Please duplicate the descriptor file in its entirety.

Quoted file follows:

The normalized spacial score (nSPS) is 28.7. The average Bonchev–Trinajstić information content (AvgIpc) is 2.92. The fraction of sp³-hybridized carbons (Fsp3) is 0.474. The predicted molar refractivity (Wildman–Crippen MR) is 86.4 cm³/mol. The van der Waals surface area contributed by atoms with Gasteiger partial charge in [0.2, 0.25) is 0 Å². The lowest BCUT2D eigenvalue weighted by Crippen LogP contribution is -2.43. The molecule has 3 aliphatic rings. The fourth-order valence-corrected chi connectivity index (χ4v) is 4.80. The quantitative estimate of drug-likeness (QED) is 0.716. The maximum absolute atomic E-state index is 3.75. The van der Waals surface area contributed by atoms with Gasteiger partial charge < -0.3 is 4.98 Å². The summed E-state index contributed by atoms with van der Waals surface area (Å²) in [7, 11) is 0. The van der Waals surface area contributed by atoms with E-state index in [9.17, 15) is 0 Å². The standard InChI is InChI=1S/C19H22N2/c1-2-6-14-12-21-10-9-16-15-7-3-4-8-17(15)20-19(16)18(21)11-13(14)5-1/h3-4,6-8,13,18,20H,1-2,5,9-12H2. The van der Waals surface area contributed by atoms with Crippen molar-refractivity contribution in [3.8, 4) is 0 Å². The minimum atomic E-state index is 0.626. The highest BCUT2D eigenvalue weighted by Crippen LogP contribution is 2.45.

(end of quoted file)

The normalized spacial score (nSPS) is 28.7. The average Bonchev–Trinajstić information content (AvgIpc) is 2.92. The fraction of sp³-hybridized carbons (Fsp3) is 0.474. The predicted molar refractivity (Wildman–Crippen MR) is 86.4 cm³/mol. The van der Waals surface area contributed by atoms with Gasteiger partial charge in [0.2, 0.25) is 0 Å². The lowest BCUT2D eigenvalue weighted by Crippen LogP contribution is -2.43. The molecule has 3 aliphatic rings. The fourth-order valence-corrected chi connectivity index (χ4v) is 4.80. The quantitative estimate of drug-likeness (QED) is 0.716. The maximum absolute atomic E-state index is 3.75. The van der Waals surface area contributed by atoms with Gasteiger partial charge < -0.3 is 4.98 Å². The summed E-state index contributed by atoms with van der Waals surface area (Å²) in [7, 11) is 0. The van der Waals surface area contributed by atoms with E-state index in [9.17, 15) is 0 Å². The standard InChI is InChI=1S/C19H22N2/c1-2-6-14-12-21-10-9-16-15-7-3-4-8-17(15)20-19(16)18(21)11-13(14)5-1/h3-4,6-8,13,18,20H,1-2,5,9-12H2. The van der Waals surface area contributed by atoms with Crippen molar-refractivity contribution in [3.8, 4) is 0 Å². The minimum atomic E-state index is 0.626. The highest BCUT2D eigenvalue weighted by Crippen LogP contribution is 2.45.